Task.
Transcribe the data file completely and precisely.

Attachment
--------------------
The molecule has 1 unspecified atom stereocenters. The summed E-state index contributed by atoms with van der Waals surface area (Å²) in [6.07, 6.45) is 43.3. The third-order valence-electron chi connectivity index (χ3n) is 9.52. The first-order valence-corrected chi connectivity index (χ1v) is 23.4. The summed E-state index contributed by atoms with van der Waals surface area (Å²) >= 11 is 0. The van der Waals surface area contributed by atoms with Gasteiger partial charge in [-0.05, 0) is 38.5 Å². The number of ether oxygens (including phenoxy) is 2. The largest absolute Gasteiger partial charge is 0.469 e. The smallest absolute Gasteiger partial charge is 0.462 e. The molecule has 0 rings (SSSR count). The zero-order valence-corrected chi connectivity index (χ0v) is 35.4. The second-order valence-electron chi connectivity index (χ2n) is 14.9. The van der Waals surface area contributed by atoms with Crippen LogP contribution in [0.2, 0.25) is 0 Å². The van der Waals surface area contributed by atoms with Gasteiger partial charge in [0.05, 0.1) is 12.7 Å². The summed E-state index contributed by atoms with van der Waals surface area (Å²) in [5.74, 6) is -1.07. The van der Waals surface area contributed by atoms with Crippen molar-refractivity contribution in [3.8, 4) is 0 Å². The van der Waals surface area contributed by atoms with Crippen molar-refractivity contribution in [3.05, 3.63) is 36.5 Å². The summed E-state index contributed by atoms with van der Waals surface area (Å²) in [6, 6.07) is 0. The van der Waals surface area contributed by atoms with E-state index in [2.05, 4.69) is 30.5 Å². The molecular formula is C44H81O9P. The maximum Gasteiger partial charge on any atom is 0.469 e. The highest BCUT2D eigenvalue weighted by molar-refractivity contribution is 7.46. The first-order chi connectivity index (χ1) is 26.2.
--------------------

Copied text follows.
The molecule has 1 unspecified atom stereocenters. The summed E-state index contributed by atoms with van der Waals surface area (Å²) in [6.07, 6.45) is 43.3. The third-order valence-electron chi connectivity index (χ3n) is 9.52. The first-order valence-corrected chi connectivity index (χ1v) is 23.4. The summed E-state index contributed by atoms with van der Waals surface area (Å²) >= 11 is 0. The van der Waals surface area contributed by atoms with Gasteiger partial charge in [-0.05, 0) is 38.5 Å². The number of ether oxygens (including phenoxy) is 2. The largest absolute Gasteiger partial charge is 0.469 e. The smallest absolute Gasteiger partial charge is 0.462 e. The molecule has 0 rings (SSSR count). The zero-order valence-corrected chi connectivity index (χ0v) is 35.4. The second-order valence-electron chi connectivity index (χ2n) is 14.9. The van der Waals surface area contributed by atoms with Crippen LogP contribution in [0.2, 0.25) is 0 Å². The van der Waals surface area contributed by atoms with Gasteiger partial charge in [0.05, 0.1) is 12.7 Å². The summed E-state index contributed by atoms with van der Waals surface area (Å²) in [5.74, 6) is -1.07. The van der Waals surface area contributed by atoms with Crippen molar-refractivity contribution in [3.8, 4) is 0 Å². The van der Waals surface area contributed by atoms with Crippen molar-refractivity contribution in [3.05, 3.63) is 36.5 Å². The summed E-state index contributed by atoms with van der Waals surface area (Å²) in [6, 6.07) is 0. The van der Waals surface area contributed by atoms with E-state index in [2.05, 4.69) is 30.5 Å². The molecular formula is C44H81O9P. The maximum Gasteiger partial charge on any atom is 0.469 e. The highest BCUT2D eigenvalue weighted by molar-refractivity contribution is 7.46. The first-order chi connectivity index (χ1) is 26.2.